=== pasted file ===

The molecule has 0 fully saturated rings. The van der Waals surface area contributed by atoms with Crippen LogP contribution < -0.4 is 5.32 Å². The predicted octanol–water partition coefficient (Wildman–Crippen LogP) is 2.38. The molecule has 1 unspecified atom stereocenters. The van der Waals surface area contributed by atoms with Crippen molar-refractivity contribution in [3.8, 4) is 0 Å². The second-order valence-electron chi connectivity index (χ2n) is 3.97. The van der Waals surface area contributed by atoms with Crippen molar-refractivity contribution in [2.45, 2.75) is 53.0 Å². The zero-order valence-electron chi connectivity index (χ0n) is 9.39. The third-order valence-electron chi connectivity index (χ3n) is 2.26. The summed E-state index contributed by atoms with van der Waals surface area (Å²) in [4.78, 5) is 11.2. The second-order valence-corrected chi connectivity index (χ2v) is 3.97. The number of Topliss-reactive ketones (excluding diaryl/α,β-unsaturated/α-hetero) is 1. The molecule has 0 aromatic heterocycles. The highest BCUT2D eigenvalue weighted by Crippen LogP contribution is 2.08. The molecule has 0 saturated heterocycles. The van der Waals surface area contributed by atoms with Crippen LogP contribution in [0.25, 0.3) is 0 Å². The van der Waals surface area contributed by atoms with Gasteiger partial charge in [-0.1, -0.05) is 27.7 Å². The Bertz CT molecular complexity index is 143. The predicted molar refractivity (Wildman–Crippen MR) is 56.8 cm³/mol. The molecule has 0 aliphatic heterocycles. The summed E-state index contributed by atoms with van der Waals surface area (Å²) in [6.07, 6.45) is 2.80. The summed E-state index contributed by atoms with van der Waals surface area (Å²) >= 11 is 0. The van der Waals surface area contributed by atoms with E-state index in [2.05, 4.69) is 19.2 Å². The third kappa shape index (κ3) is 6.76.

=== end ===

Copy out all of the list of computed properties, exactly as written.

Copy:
The molecule has 0 fully saturated rings. The van der Waals surface area contributed by atoms with Crippen LogP contribution < -0.4 is 5.32 Å². The predicted octanol–water partition coefficient (Wildman–Crippen LogP) is 2.38. The molecule has 1 unspecified atom stereocenters. The van der Waals surface area contributed by atoms with Crippen molar-refractivity contribution in [3.8, 4) is 0 Å². The second-order valence-electron chi connectivity index (χ2n) is 3.97. The van der Waals surface area contributed by atoms with Crippen molar-refractivity contribution in [2.45, 2.75) is 53.0 Å². The zero-order valence-electron chi connectivity index (χ0n) is 9.39. The third-order valence-electron chi connectivity index (χ3n) is 2.26. The summed E-state index contributed by atoms with van der Waals surface area (Å²) in [4.78, 5) is 11.2. The second-order valence-corrected chi connectivity index (χ2v) is 3.97. The number of Topliss-reactive ketones (excluding diaryl/α,β-unsaturated/α-hetero) is 1. The molecule has 0 aromatic heterocycles. The highest BCUT2D eigenvalue weighted by Crippen LogP contribution is 2.08. The molecule has 0 saturated heterocycles. The van der Waals surface area contributed by atoms with Crippen LogP contribution in [0.25, 0.3) is 0 Å². The van der Waals surface area contributed by atoms with Gasteiger partial charge in [-0.1, -0.05) is 27.7 Å². The Bertz CT molecular complexity index is 143. The predicted molar refractivity (Wildman–Crippen MR) is 56.8 cm³/mol. The molecule has 0 aliphatic heterocycles. The summed E-state index contributed by atoms with van der Waals surface area (Å²) in [6.07, 6.45) is 2.80. The summed E-state index contributed by atoms with van der Waals surface area (Å²) >= 11 is 0. The van der Waals surface area contributed by atoms with E-state index in [2.05, 4.69) is 19.2 Å². The third kappa shape index (κ3) is 6.76.